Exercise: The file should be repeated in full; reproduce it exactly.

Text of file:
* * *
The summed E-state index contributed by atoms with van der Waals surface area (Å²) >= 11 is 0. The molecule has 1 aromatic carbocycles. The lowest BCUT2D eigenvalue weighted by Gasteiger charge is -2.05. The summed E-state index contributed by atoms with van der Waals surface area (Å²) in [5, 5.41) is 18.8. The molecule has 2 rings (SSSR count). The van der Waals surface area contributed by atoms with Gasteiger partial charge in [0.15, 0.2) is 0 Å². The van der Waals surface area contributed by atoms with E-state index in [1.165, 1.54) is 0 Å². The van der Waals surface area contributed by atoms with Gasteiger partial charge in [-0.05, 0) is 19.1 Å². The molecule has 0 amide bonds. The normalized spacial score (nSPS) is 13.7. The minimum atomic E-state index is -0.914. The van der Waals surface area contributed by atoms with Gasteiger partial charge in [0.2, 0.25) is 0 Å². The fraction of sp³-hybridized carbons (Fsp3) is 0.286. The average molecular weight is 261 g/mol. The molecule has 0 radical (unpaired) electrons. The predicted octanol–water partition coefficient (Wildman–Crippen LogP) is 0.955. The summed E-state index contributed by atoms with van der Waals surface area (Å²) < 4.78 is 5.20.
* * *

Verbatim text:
The summed E-state index contributed by atoms with van der Waals surface area (Å²) >= 11 is 0. The molecule has 1 aromatic carbocycles. The lowest BCUT2D eigenvalue weighted by Gasteiger charge is -2.05. The summed E-state index contributed by atoms with van der Waals surface area (Å²) in [5, 5.41) is 18.8. The molecule has 2 rings (SSSR count). The van der Waals surface area contributed by atoms with Gasteiger partial charge in [0.15, 0.2) is 0 Å². The van der Waals surface area contributed by atoms with E-state index in [1.165, 1.54) is 0 Å². The van der Waals surface area contributed by atoms with Gasteiger partial charge in [-0.05, 0) is 19.1 Å². The molecule has 0 amide bonds. The normalized spacial score (nSPS) is 13.7. The minimum atomic E-state index is -0.914. The van der Waals surface area contributed by atoms with Gasteiger partial charge in [0.2, 0.25) is 0 Å². The fraction of sp³-hybridized carbons (Fsp3) is 0.286. The average molecular weight is 261 g/mol. The molecule has 0 radical (unpaired) electrons. The predicted octanol–water partition coefficient (Wildman–Crippen LogP) is 0.955. The summed E-state index contributed by atoms with van der Waals surface area (Å²) < 4.78 is 5.20.